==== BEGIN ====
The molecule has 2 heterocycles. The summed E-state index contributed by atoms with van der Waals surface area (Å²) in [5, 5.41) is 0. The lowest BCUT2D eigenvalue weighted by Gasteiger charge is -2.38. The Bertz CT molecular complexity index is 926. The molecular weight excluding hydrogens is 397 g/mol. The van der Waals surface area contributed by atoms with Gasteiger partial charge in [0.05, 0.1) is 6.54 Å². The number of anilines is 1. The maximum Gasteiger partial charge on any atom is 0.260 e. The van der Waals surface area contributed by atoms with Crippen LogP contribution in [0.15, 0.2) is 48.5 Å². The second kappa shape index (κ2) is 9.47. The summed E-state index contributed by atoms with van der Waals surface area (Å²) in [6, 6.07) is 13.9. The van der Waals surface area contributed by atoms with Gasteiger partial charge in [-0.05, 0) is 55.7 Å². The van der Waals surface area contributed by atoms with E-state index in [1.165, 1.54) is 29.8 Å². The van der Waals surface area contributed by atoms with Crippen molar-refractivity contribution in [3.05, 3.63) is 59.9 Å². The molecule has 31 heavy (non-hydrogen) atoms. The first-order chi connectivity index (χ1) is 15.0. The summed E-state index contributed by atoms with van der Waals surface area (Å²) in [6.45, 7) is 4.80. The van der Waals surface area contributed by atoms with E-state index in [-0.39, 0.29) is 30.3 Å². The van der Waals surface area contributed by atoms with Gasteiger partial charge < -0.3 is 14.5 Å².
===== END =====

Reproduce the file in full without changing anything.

The molecule has 2 heterocycles. The summed E-state index contributed by atoms with van der Waals surface area (Å²) in [5, 5.41) is 0. The lowest BCUT2D eigenvalue weighted by Gasteiger charge is -2.38. The Bertz CT molecular complexity index is 926. The molecular weight excluding hydrogens is 397 g/mol. The van der Waals surface area contributed by atoms with Gasteiger partial charge in [0.05, 0.1) is 6.54 Å². The number of anilines is 1. The maximum Gasteiger partial charge on any atom is 0.260 e. The van der Waals surface area contributed by atoms with Crippen LogP contribution in [0.15, 0.2) is 48.5 Å². The second kappa shape index (κ2) is 9.47. The summed E-state index contributed by atoms with van der Waals surface area (Å²) in [6, 6.07) is 13.9. The van der Waals surface area contributed by atoms with Gasteiger partial charge in [-0.05, 0) is 55.7 Å². The van der Waals surface area contributed by atoms with E-state index in [1.165, 1.54) is 29.8 Å². The van der Waals surface area contributed by atoms with Crippen molar-refractivity contribution in [3.05, 3.63) is 59.9 Å². The molecule has 31 heavy (non-hydrogen) atoms. The first-order chi connectivity index (χ1) is 15.0. The summed E-state index contributed by atoms with van der Waals surface area (Å²) in [6.45, 7) is 4.80. The van der Waals surface area contributed by atoms with E-state index in [-0.39, 0.29) is 30.3 Å². The van der Waals surface area contributed by atoms with Gasteiger partial charge < -0.3 is 14.5 Å².